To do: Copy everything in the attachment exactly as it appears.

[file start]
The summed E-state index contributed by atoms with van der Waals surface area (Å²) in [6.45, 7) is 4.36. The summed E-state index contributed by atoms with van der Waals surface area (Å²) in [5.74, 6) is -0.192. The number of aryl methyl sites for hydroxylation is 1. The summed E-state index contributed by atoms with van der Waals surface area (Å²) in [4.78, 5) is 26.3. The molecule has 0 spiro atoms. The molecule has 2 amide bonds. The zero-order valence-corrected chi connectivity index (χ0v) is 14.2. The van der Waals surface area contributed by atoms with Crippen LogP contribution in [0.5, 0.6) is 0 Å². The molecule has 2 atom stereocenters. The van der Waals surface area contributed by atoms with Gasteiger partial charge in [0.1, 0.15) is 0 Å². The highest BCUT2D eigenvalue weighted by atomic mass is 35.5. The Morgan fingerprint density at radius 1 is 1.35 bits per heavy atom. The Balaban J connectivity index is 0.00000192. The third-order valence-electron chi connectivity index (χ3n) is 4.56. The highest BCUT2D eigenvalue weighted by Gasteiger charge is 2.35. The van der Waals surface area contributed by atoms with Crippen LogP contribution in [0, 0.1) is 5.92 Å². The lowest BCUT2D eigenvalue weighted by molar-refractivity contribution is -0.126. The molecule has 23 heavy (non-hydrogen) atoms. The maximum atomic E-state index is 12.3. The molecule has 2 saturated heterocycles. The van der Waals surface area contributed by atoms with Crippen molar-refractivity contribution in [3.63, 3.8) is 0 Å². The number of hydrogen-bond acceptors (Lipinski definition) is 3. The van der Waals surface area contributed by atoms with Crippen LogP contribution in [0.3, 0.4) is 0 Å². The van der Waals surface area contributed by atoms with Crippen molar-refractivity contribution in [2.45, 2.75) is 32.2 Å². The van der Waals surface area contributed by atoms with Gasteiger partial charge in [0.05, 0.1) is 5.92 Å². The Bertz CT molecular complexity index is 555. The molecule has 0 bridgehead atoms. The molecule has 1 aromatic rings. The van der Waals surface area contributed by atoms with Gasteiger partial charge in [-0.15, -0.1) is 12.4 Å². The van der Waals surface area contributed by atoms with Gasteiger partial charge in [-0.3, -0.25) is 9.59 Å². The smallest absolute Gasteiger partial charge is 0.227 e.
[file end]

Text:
The summed E-state index contributed by atoms with van der Waals surface area (Å²) in [6.45, 7) is 4.36. The summed E-state index contributed by atoms with van der Waals surface area (Å²) in [5.74, 6) is -0.192. The number of aryl methyl sites for hydroxylation is 1. The summed E-state index contributed by atoms with van der Waals surface area (Å²) in [4.78, 5) is 26.3. The molecule has 0 spiro atoms. The molecule has 2 amide bonds. The zero-order valence-corrected chi connectivity index (χ0v) is 14.2. The van der Waals surface area contributed by atoms with Crippen LogP contribution in [0.5, 0.6) is 0 Å². The molecule has 2 atom stereocenters. The van der Waals surface area contributed by atoms with Gasteiger partial charge in [0.1, 0.15) is 0 Å². The highest BCUT2D eigenvalue weighted by atomic mass is 35.5. The Morgan fingerprint density at radius 1 is 1.35 bits per heavy atom. The Balaban J connectivity index is 0.00000192. The third-order valence-electron chi connectivity index (χ3n) is 4.56. The highest BCUT2D eigenvalue weighted by Gasteiger charge is 2.35. The van der Waals surface area contributed by atoms with Crippen LogP contribution in [0, 0.1) is 5.92 Å². The lowest BCUT2D eigenvalue weighted by molar-refractivity contribution is -0.126. The molecule has 23 heavy (non-hydrogen) atoms. The maximum atomic E-state index is 12.3. The molecule has 2 saturated heterocycles. The van der Waals surface area contributed by atoms with Crippen molar-refractivity contribution in [3.63, 3.8) is 0 Å². The number of hydrogen-bond acceptors (Lipinski definition) is 3. The van der Waals surface area contributed by atoms with Crippen LogP contribution in [0.3, 0.4) is 0 Å². The van der Waals surface area contributed by atoms with Crippen molar-refractivity contribution in [2.45, 2.75) is 32.2 Å². The van der Waals surface area contributed by atoms with Gasteiger partial charge in [0.05, 0.1) is 5.92 Å². The Bertz CT molecular complexity index is 555. The molecule has 0 bridgehead atoms. The molecule has 1 aromatic rings. The van der Waals surface area contributed by atoms with Gasteiger partial charge in [-0.15, -0.1) is 12.4 Å². The van der Waals surface area contributed by atoms with Gasteiger partial charge in [-0.3, -0.25) is 9.59 Å². The smallest absolute Gasteiger partial charge is 0.227 e.